Developed vs. developing countries. "By 1975, Thailand, with the help of World Bank economists, had instituted a National Plan ... Prostitution law varies widely from country to country, and between jurisdictions within a country. At one extreme, ... Some believe that women in developing countries are especially vulnerable to sexual exploitation and human trafficking, while ... In some countries, (or administrative subdivisions within a country), prostitution is legal and regulated. In these ...
Developing countries. Bananas and plantains constitute a major staple food crop for millions of people in developing countries ... The banana fruits develop from the banana heart, in a large hanging cluster, made up of tiers (called "hands"), with up to 20 ... Source: FAOSTAT of the United Nations[82][83] Note: Some countries distinguish between bananas and plantains, but four of the ... A stem develops which grows up inside the pseudostem, carrying the immature inflorescence until eventually it emerges at the ...
The term rural development is not limited to issues of developing countries. In fact many developed countries have very active ... In developing countries like Nepal, Pakistan, India, Bangladesh and China, integrated development approaches are being followed ... The role of NGOs/non-profits in developing countries[edit]. Because decentralization policies made development problems the ... Consequently, nonprofits and NGOs are also greatly involved in the provisioning of needs in developing countries and they play ...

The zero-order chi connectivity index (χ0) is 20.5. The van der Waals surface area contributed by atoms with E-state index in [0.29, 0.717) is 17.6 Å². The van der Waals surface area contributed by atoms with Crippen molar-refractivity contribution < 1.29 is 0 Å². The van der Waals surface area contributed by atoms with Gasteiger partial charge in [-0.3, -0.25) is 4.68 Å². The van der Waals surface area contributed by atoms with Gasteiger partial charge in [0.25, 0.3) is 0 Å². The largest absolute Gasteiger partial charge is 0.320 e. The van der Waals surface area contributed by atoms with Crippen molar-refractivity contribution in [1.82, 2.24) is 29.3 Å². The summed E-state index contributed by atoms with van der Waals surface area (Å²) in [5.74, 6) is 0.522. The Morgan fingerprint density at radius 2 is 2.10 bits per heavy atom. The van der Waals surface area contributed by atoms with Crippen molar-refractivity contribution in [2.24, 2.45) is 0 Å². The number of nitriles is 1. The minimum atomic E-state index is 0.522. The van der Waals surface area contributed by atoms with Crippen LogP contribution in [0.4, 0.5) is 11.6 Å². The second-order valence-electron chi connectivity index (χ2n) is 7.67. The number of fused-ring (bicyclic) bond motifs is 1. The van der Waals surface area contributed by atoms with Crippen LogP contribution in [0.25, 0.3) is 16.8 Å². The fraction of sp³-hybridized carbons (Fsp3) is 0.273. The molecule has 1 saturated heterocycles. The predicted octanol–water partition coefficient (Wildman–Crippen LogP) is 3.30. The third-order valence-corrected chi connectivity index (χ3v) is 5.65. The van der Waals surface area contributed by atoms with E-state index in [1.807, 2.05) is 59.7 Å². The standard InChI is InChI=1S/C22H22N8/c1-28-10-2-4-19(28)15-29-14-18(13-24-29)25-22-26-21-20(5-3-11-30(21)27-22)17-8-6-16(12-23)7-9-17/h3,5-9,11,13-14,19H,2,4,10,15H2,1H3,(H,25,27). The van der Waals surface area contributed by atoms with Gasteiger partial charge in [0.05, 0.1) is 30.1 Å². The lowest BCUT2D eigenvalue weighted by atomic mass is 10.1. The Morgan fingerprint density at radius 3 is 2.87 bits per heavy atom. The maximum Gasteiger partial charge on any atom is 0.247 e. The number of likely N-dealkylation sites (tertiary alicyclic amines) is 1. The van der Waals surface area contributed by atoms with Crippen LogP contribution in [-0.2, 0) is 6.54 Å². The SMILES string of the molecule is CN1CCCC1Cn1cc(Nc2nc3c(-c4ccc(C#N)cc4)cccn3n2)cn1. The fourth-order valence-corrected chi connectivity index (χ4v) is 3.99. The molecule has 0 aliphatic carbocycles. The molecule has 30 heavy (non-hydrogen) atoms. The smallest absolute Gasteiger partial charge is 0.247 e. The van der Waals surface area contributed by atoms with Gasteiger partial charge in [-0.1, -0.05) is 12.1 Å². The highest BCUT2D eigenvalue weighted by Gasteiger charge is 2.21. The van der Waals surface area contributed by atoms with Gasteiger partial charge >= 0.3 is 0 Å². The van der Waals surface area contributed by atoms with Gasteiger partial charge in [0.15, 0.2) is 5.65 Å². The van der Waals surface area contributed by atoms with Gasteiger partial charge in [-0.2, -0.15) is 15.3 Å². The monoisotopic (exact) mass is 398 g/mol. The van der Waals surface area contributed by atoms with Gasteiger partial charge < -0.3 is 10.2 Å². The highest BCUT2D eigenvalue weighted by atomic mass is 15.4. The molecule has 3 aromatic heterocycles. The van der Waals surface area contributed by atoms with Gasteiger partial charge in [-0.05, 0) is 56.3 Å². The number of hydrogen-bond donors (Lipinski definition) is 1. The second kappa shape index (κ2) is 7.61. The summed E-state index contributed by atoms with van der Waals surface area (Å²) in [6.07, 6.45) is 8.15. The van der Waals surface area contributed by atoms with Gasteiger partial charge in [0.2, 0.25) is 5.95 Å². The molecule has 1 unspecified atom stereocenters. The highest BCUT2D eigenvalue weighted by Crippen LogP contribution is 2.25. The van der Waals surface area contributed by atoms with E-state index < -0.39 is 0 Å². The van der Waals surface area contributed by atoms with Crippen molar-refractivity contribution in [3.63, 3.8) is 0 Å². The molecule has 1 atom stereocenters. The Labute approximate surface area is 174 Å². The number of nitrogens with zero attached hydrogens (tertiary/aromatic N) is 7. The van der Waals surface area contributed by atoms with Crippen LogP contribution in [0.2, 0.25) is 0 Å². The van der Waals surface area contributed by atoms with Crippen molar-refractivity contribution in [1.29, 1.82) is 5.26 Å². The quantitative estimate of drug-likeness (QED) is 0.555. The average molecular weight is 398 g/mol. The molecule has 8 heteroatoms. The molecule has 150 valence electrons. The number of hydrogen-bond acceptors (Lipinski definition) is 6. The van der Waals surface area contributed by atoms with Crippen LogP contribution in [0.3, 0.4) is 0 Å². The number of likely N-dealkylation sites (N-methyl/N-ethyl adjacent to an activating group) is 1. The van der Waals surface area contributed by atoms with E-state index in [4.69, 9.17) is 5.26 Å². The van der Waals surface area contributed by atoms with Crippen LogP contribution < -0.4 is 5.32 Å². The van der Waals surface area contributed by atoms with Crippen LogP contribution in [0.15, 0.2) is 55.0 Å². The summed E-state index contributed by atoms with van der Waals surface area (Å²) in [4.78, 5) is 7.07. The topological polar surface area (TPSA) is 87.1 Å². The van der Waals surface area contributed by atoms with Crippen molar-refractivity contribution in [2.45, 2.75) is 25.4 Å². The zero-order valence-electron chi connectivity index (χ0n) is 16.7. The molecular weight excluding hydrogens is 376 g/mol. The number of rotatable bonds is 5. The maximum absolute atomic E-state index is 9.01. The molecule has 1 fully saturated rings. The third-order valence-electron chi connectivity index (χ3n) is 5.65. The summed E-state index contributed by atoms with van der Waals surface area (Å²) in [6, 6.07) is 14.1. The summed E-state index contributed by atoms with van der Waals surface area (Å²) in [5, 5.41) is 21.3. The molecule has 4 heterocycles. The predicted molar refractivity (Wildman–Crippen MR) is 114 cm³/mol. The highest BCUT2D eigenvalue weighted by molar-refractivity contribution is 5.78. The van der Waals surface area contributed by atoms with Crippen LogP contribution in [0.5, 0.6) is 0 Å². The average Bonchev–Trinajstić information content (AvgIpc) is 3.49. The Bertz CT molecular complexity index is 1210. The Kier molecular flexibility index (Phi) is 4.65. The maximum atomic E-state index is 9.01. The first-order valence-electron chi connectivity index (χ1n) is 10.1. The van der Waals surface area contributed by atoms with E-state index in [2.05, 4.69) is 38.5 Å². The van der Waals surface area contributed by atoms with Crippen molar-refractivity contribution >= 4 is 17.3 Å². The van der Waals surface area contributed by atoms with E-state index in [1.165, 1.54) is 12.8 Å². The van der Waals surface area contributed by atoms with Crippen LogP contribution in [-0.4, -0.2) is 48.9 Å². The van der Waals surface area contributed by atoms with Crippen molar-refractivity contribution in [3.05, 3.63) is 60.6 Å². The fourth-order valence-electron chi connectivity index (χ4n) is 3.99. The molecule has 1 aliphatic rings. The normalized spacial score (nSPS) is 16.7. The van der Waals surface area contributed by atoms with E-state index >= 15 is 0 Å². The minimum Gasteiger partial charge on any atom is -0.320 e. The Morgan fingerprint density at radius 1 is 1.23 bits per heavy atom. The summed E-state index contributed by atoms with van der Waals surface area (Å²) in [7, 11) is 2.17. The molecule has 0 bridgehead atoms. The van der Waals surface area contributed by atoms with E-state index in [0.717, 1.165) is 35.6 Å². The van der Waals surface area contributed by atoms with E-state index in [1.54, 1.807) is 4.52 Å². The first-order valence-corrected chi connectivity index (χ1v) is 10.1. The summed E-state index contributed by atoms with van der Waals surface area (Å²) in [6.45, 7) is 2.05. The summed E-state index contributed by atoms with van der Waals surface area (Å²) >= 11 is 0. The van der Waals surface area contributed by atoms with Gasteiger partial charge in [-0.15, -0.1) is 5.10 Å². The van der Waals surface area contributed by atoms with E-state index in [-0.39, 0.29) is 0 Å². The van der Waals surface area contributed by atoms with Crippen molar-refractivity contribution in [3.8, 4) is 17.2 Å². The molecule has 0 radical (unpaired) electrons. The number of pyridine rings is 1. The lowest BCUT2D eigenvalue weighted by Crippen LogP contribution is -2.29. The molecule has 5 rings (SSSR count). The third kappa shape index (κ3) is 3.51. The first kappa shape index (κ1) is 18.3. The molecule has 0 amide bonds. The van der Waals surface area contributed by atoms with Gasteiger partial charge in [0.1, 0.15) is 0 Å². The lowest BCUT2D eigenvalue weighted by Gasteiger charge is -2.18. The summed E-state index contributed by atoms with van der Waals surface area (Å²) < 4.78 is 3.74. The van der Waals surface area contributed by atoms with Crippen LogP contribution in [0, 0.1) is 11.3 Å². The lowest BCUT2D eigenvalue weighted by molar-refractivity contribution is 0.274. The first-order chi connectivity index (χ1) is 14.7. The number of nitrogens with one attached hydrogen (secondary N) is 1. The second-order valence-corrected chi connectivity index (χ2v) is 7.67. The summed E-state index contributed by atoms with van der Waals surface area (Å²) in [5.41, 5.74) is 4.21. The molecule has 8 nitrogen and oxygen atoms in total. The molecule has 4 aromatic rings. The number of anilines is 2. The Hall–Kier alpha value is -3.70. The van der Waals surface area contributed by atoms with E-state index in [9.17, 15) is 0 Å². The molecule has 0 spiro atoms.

... plays an important role in disease prevention efforts in both the developing world and in developed countries, ... In studies done by the World Bank on populations in developing countries, it was found that when women had more control over ... These goals hope to lessen the burden of disease and inequality faced by developing countries and lead to a healthier future. ... The World Health Organization estimates that 12.9 percent of the population in developing countries is undernourished.[36] ...
Home hygiene in developing countries[edit]. In developing countries, universal access to water and sanitation has been seen as ... Drinking water quality remains a significant problem in developing[46] and in developed countries;[47] even in the European ... 4.8 Home hygiene in developing countries *4.8.1 Household water treatment and safe storage ... in rural areas of some developing countries. Household water treatment and safe storage[edit]. Household water treatment and ...
In most developed countries, asbestos is typically disposed of as hazardous waste in landfill sites. ... The use of asbestos in new construction projects has been banned for health and safety reasons in many developed countries or ... There has been no significant change in production and use of A/C sheets in developing countries following the widespread ... Some countries, such as India, Indonesia, China, Russia and Brazil, have continued widespread use of asbestos. The most common ...
Developing countries. Bananas and plantains constitute a major staple food crop for millions of people in developing countries. ... The banana fruits develop from the banana heart, in a large hanging cluster, made up of tiers (called "hands"), with up to 20 ... A stem develops which grows up inside the pseudostem, carrying the immature inflorescence until eventually it emerges at the ... In the plantation system of cultivation, only one of the offshoots will be allowed to develop in order to maintain spacing.[17] ...